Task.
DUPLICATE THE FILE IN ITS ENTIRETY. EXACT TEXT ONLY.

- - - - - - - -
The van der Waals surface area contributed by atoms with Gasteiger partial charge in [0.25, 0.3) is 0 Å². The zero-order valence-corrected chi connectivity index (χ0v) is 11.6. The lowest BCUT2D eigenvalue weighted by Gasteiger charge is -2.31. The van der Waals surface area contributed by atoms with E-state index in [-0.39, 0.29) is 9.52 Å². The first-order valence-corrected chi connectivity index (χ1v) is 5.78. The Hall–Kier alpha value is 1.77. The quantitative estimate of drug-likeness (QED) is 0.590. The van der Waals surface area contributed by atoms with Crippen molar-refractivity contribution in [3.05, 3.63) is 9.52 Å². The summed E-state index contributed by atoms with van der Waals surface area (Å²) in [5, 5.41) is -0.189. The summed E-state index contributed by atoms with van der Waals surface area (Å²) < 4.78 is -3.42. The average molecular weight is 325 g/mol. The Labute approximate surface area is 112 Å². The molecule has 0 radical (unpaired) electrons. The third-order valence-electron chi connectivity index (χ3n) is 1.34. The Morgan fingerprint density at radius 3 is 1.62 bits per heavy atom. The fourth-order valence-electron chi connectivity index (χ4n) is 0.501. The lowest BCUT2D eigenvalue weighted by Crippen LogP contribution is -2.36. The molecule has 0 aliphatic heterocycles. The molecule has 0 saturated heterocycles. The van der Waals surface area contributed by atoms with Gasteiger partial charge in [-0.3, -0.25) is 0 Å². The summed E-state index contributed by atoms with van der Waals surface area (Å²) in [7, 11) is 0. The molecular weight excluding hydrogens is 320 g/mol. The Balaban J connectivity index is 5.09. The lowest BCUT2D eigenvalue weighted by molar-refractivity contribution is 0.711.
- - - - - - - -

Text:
The van der Waals surface area contributed by atoms with Gasteiger partial charge in [0.25, 0.3) is 0 Å². The zero-order valence-corrected chi connectivity index (χ0v) is 11.6. The lowest BCUT2D eigenvalue weighted by Gasteiger charge is -2.31. The van der Waals surface area contributed by atoms with E-state index in [-0.39, 0.29) is 9.52 Å². The first-order valence-corrected chi connectivity index (χ1v) is 5.78. The Hall–Kier alpha value is 1.77. The quantitative estimate of drug-likeness (QED) is 0.590. The van der Waals surface area contributed by atoms with Crippen molar-refractivity contribution in [3.05, 3.63) is 9.52 Å². The summed E-state index contributed by atoms with van der Waals surface area (Å²) in [5, 5.41) is -0.189. The summed E-state index contributed by atoms with van der Waals surface area (Å²) < 4.78 is -3.42. The average molecular weight is 325 g/mol. The Labute approximate surface area is 112 Å². The molecule has 0 radical (unpaired) electrons. The third-order valence-electron chi connectivity index (χ3n) is 1.34. The Morgan fingerprint density at radius 3 is 1.62 bits per heavy atom. The fourth-order valence-electron chi connectivity index (χ4n) is 0.501. The lowest BCUT2D eigenvalue weighted by Crippen LogP contribution is -2.36. The molecule has 0 aliphatic heterocycles. The molecule has 0 saturated heterocycles. The van der Waals surface area contributed by atoms with Gasteiger partial charge in [-0.3, -0.25) is 0 Å². The summed E-state index contributed by atoms with van der Waals surface area (Å²) in [7, 11) is 0. The molecular weight excluding hydrogens is 320 g/mol. The Balaban J connectivity index is 5.09. The lowest BCUT2D eigenvalue weighted by molar-refractivity contribution is 0.711.